Wii Play: Motion - ReviewAlex St-Amour , posted on 18 July 2011 / 7,288 Views
The Wii is going through a software drought; games worth playing are few and far between, but Nintendo has a solution, a solution to stimulate a console that only has a handful of new titles worth even glancing at. Their plan: instead of just releasing another mini-game compilation for a console that has built its name on such party fare, they will bundle the game with a shiny new controller in the hopes of stimulating people’s interest in not only the game but the console all over again. Now is it a good thing or a bad thing that this opening paragraph could be (without any changes) perfectly suited for a review of 2007’s Wii Play as well as its sequel, Wii Play: Motion? I guess some things just never change.
Well you can stop checking your calendars as the year is in fact 2011 and Nintendo has once again decided to release a Wii Play title with a bundled controller. This time, however, the entire package is designed to take advantage of the refined Wii Motion Plus technology built into the controllers. Wii Play: Motion features 12 mini-games that will have you twisting your Wii Remotes like never before. Now while this may sound like fun, remember we thought the same thing about Wii Play four years ago (read that review here), and that game turned out to be a boring exercise in tedium, so does Wii Play: Motion redeem the series or is it time we all start avoiding anything with ‘Wii Play’ in the title?
The first game in the line-up is Cone Zone. You hold the Wii Remote vertically and balance an ever growing tower of ice cream scoops. While this may sound simple, the game won’t always stack them ‘dead-on’, forcing you to have to build skewed towers. Also, some ice cream scoops will come at you very quickly and in varying sizes, forcing you to make quick adjustments. As far as enjoyment goes, Cone Zone isn’t too bad. Sure, it’s short (like a good mini-game should be), but it’s fairly challenging and earning that platinum medal is a real test of concentration. The game can be played with two players, which can make things even more difficult, as you have to avoid your opponent’s ice cream tower.
Next we have Veggie Guardin’, which you already know by its carnival name of Whack a Mole. Here you must defend your garden by bonking some bothersome moles on the head with a mallet. The challenge comes with how resourceful these moles are; some will wear helmets and Mii masks to try to confuse you into mistaking them for your friends. This is one of the few games on the package that can be played with four players, which is a nice feature. My only real gripe with Veggie Guardin’ is that it doesn’t really take advantage of any Wii Motion Plus technology, as the pointing and smacking mechanics could be done on the Wii at launch.
Skip Skimmer comes next and this one definitely takes advantage of the advanced motion sensors. Here you pick a smooth stone and try to skip it across a pond. It plays very similarly to the Frisbee game from Wii Sports: Resort but is much friendlier to new players, going as far as to provide in-depth analysis of your throw. The problem here is that, like actual stone skipping, this game is very boring and forgettable; there just isn’t anything exciting about throwing rocks in water. However, if you can convince them, Skip Skimmer is playable with up to four players.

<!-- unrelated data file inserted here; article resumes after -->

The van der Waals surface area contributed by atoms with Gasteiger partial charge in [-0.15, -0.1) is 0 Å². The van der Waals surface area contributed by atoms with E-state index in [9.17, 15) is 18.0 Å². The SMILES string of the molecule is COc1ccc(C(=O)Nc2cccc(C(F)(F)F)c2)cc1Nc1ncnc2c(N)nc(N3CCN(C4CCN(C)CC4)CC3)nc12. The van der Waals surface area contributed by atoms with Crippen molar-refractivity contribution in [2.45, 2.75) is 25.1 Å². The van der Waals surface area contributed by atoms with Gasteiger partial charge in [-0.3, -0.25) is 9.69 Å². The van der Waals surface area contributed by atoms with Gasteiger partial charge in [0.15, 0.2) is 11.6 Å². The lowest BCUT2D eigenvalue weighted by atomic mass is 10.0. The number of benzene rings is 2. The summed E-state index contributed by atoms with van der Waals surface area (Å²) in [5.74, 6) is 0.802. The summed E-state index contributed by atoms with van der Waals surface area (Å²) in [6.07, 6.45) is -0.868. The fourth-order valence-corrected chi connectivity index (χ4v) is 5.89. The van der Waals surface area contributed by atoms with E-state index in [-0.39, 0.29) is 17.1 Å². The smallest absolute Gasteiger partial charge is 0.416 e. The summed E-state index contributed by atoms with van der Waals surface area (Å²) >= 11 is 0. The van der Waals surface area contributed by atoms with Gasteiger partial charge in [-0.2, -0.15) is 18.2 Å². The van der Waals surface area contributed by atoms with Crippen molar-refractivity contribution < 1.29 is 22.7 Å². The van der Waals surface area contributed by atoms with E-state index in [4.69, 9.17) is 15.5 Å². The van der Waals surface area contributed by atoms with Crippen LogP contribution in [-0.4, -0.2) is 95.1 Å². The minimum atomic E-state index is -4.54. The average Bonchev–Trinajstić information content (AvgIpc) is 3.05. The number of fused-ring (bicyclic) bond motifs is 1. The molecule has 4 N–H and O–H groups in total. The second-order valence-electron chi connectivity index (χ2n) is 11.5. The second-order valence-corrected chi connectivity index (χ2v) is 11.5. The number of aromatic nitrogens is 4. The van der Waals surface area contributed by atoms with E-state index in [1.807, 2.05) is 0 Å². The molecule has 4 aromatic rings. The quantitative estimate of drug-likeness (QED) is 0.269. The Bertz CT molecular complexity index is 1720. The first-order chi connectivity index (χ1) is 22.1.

Up next is Trigger Twist, which is, in a way, an updated version of Shooting Range from the original Wii Play (it even features a cameo by the ducks from Duck Hunt). The twist here is that some targets will appear off-screen and you must twist your entire body to see them. Now while this may sound like a novel idea it completely goes against what playing years of shooters on the Wii has taught us. It feels very awkward to use the motion sensor to turn instead of the pointer, so it does take some getting used to. Also, Nintendo, what’s up with one stage asking me to shoot peaceful leaf-eating dinosaurs that are just out for a stroll in the jungle? That’s messed up.
Next we have Pose Mii Plus. Anyone who read my review of the original game (here) will know how much I absolutely loathed this mini-game in Wii Play, and now Nintendo wants me to relive that all over again? Alright, fine, it’s my job, right? Well, I can't believe it but somehow they managed to make Pose Mii Plus… not that bad. This time instead of simply matching the pose with button presses you must twist your remote in all sorts of ways (some of which I had never done before) to get them to fall into a slot within a time limit. It’s stressful and actually mildly hilarious when playing with a second player; definitely one of the better games in the package.
Let’s go straight from one of the best to one of the worst mini-games here. Jump Park is not only boring, it’s stressfully boring. How is that even possible you ask? Well in this game your Mii must collect gems within a time limit. Thing is, they can only move by bouncing onto platforms and off of walls, and the catch is that they can only jump in the direction that you are holding the Wii Remote, which makes for some very restrictive gameplay that only gets worse when you're looking for that one gem to finish a stage and time is ticking down. Do yourself a favour and avoid this park at all costs.
Teeter Targets is next up to bat and it’s... fine. You hold the Wii Remote sideways and tilt it up and down to move paddles. Your goal is to hit all of the targets in a stage, with a ball, within a time limit. Sounds easy, right? Well some of the latter stages are mind-numbingly difficult, requiring pinpoint accurate paddling to hit some targets. My only real problem here is that Teeter Targets could easily be copy/pasted into any other mini-game compilation and fit right in, since it has nothing distinctive about it - it's just filler.